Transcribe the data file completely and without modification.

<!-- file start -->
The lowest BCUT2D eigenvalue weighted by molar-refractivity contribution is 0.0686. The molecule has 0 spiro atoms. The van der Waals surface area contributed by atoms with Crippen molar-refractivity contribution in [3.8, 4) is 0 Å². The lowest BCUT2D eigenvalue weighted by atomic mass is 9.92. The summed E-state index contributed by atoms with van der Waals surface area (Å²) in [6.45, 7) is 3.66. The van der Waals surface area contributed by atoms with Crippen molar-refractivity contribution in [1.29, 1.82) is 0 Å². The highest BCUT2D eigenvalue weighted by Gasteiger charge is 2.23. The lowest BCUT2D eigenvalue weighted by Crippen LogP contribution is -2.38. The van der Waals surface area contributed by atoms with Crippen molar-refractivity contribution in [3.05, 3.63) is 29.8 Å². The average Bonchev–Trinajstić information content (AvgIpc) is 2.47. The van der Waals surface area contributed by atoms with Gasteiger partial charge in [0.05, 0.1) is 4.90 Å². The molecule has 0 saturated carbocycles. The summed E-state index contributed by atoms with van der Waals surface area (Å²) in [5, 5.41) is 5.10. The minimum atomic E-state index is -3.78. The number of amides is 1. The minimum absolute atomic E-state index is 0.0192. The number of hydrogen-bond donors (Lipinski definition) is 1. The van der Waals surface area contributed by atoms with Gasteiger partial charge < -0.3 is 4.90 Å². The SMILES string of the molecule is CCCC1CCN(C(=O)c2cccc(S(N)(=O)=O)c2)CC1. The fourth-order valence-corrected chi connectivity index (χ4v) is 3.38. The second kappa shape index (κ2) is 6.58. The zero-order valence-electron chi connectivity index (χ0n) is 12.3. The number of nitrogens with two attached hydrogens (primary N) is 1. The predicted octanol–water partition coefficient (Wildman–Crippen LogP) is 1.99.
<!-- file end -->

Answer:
The lowest BCUT2D eigenvalue weighted by molar-refractivity contribution is 0.0686. The molecule has 0 spiro atoms. The van der Waals surface area contributed by atoms with Crippen molar-refractivity contribution in [3.8, 4) is 0 Å². The lowest BCUT2D eigenvalue weighted by atomic mass is 9.92. The summed E-state index contributed by atoms with van der Waals surface area (Å²) in [6.45, 7) is 3.66. The van der Waals surface area contributed by atoms with Crippen molar-refractivity contribution in [1.29, 1.82) is 0 Å². The highest BCUT2D eigenvalue weighted by Gasteiger charge is 2.23. The lowest BCUT2D eigenvalue weighted by Crippen LogP contribution is -2.38. The van der Waals surface area contributed by atoms with Crippen molar-refractivity contribution in [3.05, 3.63) is 29.8 Å². The average Bonchev–Trinajstić information content (AvgIpc) is 2.47. The van der Waals surface area contributed by atoms with Gasteiger partial charge in [0.05, 0.1) is 4.90 Å². The molecule has 0 saturated carbocycles. The summed E-state index contributed by atoms with van der Waals surface area (Å²) in [5, 5.41) is 5.10. The minimum atomic E-state index is -3.78. The number of amides is 1. The minimum absolute atomic E-state index is 0.0192. The number of hydrogen-bond donors (Lipinski definition) is 1. The van der Waals surface area contributed by atoms with Gasteiger partial charge < -0.3 is 4.90 Å². The SMILES string of the molecule is CCCC1CCN(C(=O)c2cccc(S(N)(=O)=O)c2)CC1. The fourth-order valence-corrected chi connectivity index (χ4v) is 3.38. The second kappa shape index (κ2) is 6.58. The zero-order valence-electron chi connectivity index (χ0n) is 12.3. The number of nitrogens with two attached hydrogens (primary N) is 1. The predicted octanol–water partition coefficient (Wildman–Crippen LogP) is 1.99.